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Coronavirus wrap April 28: MHA says people with mild symptoms can home isolate; NITI Aayog building sealed for 48 hours

China said that it is deeply concerned about ICMR's decision to not use COVID-19 test kits from two Chinese firms; and other key updates from India and around the world:

April 28, 2020 / 09:49 PM IST
Representative image

Representative image

The nationwide tally of confirmed coronavirus infections crossed 30,000 on April 28 and the death toll was seen inching towards 1,000 with Maharahstra, Gujarat and some other states reporting more fatalities.

The hopes for any immediate cure to the disease were dashed after the Health Ministry said there is not enough evidence as yet to back plasma therapy as its treatment.

As per the latest figures announced by various states and union territories, more than 30,200 people have been tested positive for this deadly virus across the country. At least 947 have died, but more than 7,000 have recovered.

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COVID-19 Vaccine

Frequently Asked Questions

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How does a vaccine work?

A vaccine works by mimicking a natural infection. A vaccine not only induces immune response to protect people from any future COVID-19 infection, but also helps quickly build herd immunity to put an end to the pandemic. Herd immunity occurs when a sufficient percentage of a population becomes immune to a disease, making the spread of disease from person to person unlikely. The good news is that SARS-CoV-2 virus has been fairly stable, which increases the viability of a vaccine.

How many types of vaccines are there?

There are broadly four types of vaccine — one, a vaccine based on the whole virus (this could be either inactivated, or an attenuated [weakened] virus vaccine); two, a non-replicating viral vector vaccine that uses a benign virus as vector that carries the antigen of SARS-CoV; three, nucleic-acid vaccines that have genetic material like DNA and RNA of antigens like spike protein given to a person, helping human cells decode genetic material and produce the vaccine; and four, protein subunit vaccine wherein the recombinant proteins of SARS-COV-2 along with an adjuvant (booster) is given as a vaccine.

What does it take to develop a vaccine of this kind?

Vaccine development is a long, complex process. Unlike drugs that are given to people with a diseased, vaccines are given to healthy people and also vulnerable sections such as children, pregnant women and the elderly. So rigorous tests are compulsory. History says that the fastest time it took to develop a vaccine is five years, but it usually takes double or sometimes triple that time.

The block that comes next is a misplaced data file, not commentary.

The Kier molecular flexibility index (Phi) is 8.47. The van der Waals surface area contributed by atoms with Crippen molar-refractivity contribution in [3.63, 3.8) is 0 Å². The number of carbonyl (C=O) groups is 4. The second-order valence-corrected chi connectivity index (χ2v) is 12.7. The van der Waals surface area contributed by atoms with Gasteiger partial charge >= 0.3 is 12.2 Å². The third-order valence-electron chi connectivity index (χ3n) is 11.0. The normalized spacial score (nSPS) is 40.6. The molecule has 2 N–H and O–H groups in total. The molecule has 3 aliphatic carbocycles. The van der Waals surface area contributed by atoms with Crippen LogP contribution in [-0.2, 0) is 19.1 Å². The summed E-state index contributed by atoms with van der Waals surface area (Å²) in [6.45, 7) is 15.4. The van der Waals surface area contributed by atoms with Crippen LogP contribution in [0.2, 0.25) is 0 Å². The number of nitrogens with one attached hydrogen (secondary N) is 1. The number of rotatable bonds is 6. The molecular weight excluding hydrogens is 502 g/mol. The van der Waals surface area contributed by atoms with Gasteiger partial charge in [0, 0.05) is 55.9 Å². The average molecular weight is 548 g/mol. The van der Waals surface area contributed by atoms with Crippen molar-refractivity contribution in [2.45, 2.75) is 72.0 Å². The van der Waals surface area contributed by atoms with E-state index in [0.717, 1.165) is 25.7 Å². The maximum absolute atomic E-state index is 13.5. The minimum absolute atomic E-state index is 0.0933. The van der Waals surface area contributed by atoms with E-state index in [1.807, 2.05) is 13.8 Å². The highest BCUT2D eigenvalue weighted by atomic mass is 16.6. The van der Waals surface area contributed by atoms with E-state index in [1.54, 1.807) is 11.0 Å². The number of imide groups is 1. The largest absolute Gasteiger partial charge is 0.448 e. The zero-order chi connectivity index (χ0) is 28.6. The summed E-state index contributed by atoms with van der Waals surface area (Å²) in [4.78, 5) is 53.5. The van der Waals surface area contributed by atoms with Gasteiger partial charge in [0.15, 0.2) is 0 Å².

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>> Mumbai police personnel over 55 years of age have been told that they can opt to stay home after three of their colleagues died of the novel coronavirus infection.

>>  The Union Home Ministry said that people who have very mild symptoms of coronavirus or those who are pre-symptomatic can opt for home isolation if they have the requisite self-isolation facility.

>> A 31-year-old Indian man, who was apprehended on the suspicion of illegally crossing into America through the US-Mexico border, tested positive for COVID-19, becoming the first individual in the border protection agency's custody to be infected with the virus.

>>  Union HRD Minister Ramesh Pokhriyal appealed to all the states to start the process of evaluation of answer sheets of Board exams and facilitate Central Board of Secondary Education (CBSE) to evaluate answer sheets of the students in their respective states.

covid-19 Projections

>> China said that it is deeply concerned about ICMR's decision to not use COVID-19 test kits from two Chinese firms.

>> NITI Aayog building was sealed today after a staffer tested COVID-19 positive. The building will remain sealed for the next 48 hours.

>> Tokyo Olympics will be cancelled if the coronavirus pandemic is not brought under control by 2021, the Games' chief said today. The event has already been postponed following the outbreak.

>> Moody's Investors Service slashed India growth forecast for calendar year 2020 to 0.2 percent, from 2.5 percent projected in March. For 2021, Moody's expects India's growth to rebound to 6.2 percent.

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Moneycontrol News
first published: Apr 28, 2020 09:49 pm

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